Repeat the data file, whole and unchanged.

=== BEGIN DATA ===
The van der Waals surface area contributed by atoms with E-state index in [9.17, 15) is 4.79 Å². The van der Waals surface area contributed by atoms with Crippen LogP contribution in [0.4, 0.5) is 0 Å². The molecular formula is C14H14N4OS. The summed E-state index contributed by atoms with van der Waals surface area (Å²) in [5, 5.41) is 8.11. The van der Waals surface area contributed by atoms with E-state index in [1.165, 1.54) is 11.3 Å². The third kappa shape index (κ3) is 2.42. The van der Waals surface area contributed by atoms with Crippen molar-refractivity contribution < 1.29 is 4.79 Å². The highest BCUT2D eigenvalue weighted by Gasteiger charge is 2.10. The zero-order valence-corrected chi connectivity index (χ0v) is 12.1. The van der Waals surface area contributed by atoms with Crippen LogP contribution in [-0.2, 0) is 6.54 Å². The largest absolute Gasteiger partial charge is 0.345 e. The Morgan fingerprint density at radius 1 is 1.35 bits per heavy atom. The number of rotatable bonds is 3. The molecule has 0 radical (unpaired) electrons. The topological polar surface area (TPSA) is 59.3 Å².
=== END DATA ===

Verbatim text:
The van der Waals surface area contributed by atoms with E-state index in [9.17, 15) is 4.79 Å². The van der Waals surface area contributed by atoms with Crippen LogP contribution in [0.4, 0.5) is 0 Å². The molecular formula is C14H14N4OS. The summed E-state index contributed by atoms with van der Waals surface area (Å²) in [5, 5.41) is 8.11. The van der Waals surface area contributed by atoms with E-state index in [1.165, 1.54) is 11.3 Å². The third kappa shape index (κ3) is 2.42. The van der Waals surface area contributed by atoms with Crippen molar-refractivity contribution < 1.29 is 4.79 Å². The highest BCUT2D eigenvalue weighted by Gasteiger charge is 2.10. The zero-order valence-corrected chi connectivity index (χ0v) is 12.1. The van der Waals surface area contributed by atoms with Crippen LogP contribution in [-0.2, 0) is 6.54 Å². The largest absolute Gasteiger partial charge is 0.345 e. The Morgan fingerprint density at radius 1 is 1.35 bits per heavy atom. The number of rotatable bonds is 3. The molecule has 0 radical (unpaired) electrons. The topological polar surface area (TPSA) is 59.3 Å².